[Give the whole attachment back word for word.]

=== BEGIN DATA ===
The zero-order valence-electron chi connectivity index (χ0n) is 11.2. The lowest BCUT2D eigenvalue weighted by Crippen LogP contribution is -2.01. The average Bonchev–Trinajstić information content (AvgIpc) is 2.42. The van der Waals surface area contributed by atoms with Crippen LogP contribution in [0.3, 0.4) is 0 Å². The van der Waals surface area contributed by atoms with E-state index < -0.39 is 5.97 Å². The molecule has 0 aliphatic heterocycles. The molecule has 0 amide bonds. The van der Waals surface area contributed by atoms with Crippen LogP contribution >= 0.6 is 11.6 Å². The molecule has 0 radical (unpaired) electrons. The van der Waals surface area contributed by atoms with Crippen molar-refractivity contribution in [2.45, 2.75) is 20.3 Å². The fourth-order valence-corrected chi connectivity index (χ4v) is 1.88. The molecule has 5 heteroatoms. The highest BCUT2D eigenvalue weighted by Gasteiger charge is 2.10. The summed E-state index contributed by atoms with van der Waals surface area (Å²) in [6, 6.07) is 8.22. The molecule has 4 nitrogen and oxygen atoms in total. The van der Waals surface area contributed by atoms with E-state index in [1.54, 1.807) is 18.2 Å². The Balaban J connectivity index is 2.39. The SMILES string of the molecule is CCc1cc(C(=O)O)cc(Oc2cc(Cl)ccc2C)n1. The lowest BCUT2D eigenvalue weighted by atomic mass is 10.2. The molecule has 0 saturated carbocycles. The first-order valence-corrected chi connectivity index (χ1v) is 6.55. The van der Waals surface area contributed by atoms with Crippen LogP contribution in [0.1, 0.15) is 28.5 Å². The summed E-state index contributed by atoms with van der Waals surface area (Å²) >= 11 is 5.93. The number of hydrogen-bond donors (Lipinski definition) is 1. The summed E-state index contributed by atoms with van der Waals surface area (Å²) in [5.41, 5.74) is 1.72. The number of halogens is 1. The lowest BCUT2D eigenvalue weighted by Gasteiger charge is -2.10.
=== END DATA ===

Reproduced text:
The zero-order valence-electron chi connectivity index (χ0n) is 11.2. The lowest BCUT2D eigenvalue weighted by Crippen LogP contribution is -2.01. The average Bonchev–Trinajstić information content (AvgIpc) is 2.42. The van der Waals surface area contributed by atoms with Crippen LogP contribution in [0.3, 0.4) is 0 Å². The van der Waals surface area contributed by atoms with E-state index < -0.39 is 5.97 Å². The molecule has 0 aliphatic heterocycles. The molecule has 0 amide bonds. The van der Waals surface area contributed by atoms with Crippen LogP contribution >= 0.6 is 11.6 Å². The molecule has 0 radical (unpaired) electrons. The van der Waals surface area contributed by atoms with Crippen molar-refractivity contribution in [2.45, 2.75) is 20.3 Å². The fourth-order valence-corrected chi connectivity index (χ4v) is 1.88. The molecule has 5 heteroatoms. The highest BCUT2D eigenvalue weighted by Gasteiger charge is 2.10. The summed E-state index contributed by atoms with van der Waals surface area (Å²) in [6, 6.07) is 8.22. The molecule has 4 nitrogen and oxygen atoms in total. The van der Waals surface area contributed by atoms with E-state index in [1.54, 1.807) is 18.2 Å². The Balaban J connectivity index is 2.39. The SMILES string of the molecule is CCc1cc(C(=O)O)cc(Oc2cc(Cl)ccc2C)n1. The lowest BCUT2D eigenvalue weighted by atomic mass is 10.2. The molecule has 0 saturated carbocycles. The first-order valence-corrected chi connectivity index (χ1v) is 6.55. The van der Waals surface area contributed by atoms with Crippen LogP contribution in [0.1, 0.15) is 28.5 Å². The summed E-state index contributed by atoms with van der Waals surface area (Å²) >= 11 is 5.93. The number of hydrogen-bond donors (Lipinski definition) is 1. The summed E-state index contributed by atoms with van der Waals surface area (Å²) in [5.41, 5.74) is 1.72. The number of halogens is 1. The lowest BCUT2D eigenvalue weighted by Gasteiger charge is -2.10.